The point of this project was to become self-employed within 90 days, and by the looks of it, Christmas might be coming sooner than I expected. Yesterday marked the first day of Small City Film, my newly launched film production company.

Time Not Wasted

After a week and a half escapade of filming and editing, I finally finished my first wedding highlight reel for my friends Kevin & Justine Chiang. The process took an immense amount of effort, but the reverberation from social media, and the amount of leads I’ve received for filming more weddings shows that my time was not wasted.

Depending on how it all turns out, I could be up and running for the next two months with an increased amount of capital for expanding my team, gear, and overall online presence.

Booking More Time

While I was up in Kelowna, I met with the media coordinator at a camp that has deep roots within my family. My grandfather was apart of a group of German immigrants who actually founded the camp. All around, there’s a great story to be told, which is what led me to meet with media coordinator. I’m planning to film a short documentary on the camp, the people, and the overall story. That, and the month of August could potentially be loaded with more wedding shoots.

Time To Keep Learning

Today, I met with a friend to discuss the possibility of creating a full photography/videography wedding production partnership. We’ll see how this turns out in the coming month.

I’ve also been making the switch from Final Cut Pro X to Adobe Premiere, and to the overall creative cloud. Last night was mostly me raging at my computer, getting re-acquainted with new hotkeys, and experiencing an overall new workflow that at the time slowed me down a lot. It’s frustrating to know what you want, and not being able to get there as quickly as you once could. This lead me to start a whole new Lynda.com tutorial series on Adobe Premiere CC. I’m excited, I’ve already learned a lot, and I’m now starting to see why Adobe Premiere is a standard for video production.

The following video is Kevin & Justine Chiang’s Highlight Reel. I hope you enjoy it. Feel free to email me at sean@fromnextflixtolynda.com if you want to give me a shout.

 

Day 78: Take The Time

In my previous post I mentioned that while in Kelowna I was shooting some engagement photos. There was also a moment when I was about to venture off into the city limits and take some interesting landscape shots of the couple, but due to the rattle snake warnings, that never happened.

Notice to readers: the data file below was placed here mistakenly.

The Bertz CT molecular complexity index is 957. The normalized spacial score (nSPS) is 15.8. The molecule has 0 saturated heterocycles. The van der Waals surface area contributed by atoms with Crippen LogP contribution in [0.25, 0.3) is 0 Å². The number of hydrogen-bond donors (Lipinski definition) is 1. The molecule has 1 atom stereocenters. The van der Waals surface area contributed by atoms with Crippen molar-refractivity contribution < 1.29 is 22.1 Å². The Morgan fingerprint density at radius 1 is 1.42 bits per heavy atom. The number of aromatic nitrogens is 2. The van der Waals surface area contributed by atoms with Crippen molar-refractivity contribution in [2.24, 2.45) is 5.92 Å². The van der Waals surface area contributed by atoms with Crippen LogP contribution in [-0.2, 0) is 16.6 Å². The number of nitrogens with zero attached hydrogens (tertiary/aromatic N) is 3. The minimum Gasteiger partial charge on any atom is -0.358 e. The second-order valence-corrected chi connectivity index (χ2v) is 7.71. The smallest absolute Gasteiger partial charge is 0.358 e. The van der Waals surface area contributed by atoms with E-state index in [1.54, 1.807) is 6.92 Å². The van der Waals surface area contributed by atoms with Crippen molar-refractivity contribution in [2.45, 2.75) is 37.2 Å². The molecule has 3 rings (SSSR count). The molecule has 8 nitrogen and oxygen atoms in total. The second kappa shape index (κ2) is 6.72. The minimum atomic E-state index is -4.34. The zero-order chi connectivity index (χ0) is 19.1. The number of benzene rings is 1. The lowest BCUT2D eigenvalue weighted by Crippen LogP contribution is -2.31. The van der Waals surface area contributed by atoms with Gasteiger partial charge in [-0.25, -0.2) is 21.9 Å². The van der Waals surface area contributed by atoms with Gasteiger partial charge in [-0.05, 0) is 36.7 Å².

However, while on our way home, we found an isolated logging road just off the highway in between Kelowna and Merritt. You’d literally have to be going 40 kilometers an hour to see it. Which we were, as we were appreciating the stunning scenery.

Polite Private Property

One thing I noticed while in Kelowna is that most if not all the land is privately owned, so walking on forsaken land was a dream; you’d usually be deemed a trespasser. This road was different though. There was no “private property” or “trespassers will be prosecuted” signs. Instead we read a lovely little sign that said “be responsible”. And so we were. It’d be irresponsible of us not to venture down this road in search of some forsaken scenery.

About 15~20 minutes down this small one way road we found a jetted out exit in which one could walk straight into the valley, and so we did just that. It was around 8:00pm and overcast. The couple looked at me hoping I could produce the vision I had pitched for them, but none the less we were all excited. We stayed until about 10:30pm taking photos and appreciating the view.

Be Willing To Adventure

While walking back to the car, which in its self took about half an hour, we were all fairly happy with our spontaneous outing. Photos or not, witnessing the sunset and view was priceless. We were all glad that we took the time. I’m certain all of us would agree that none of us knew what was down that logging road, past the forest, and into the valley. None of us knew of the sunset that was going to take place that night. And none of us really had the same vision for what we envisioned that night. But we all had a willingness to see where the road would take us. To take the time. To experiment. To adventure.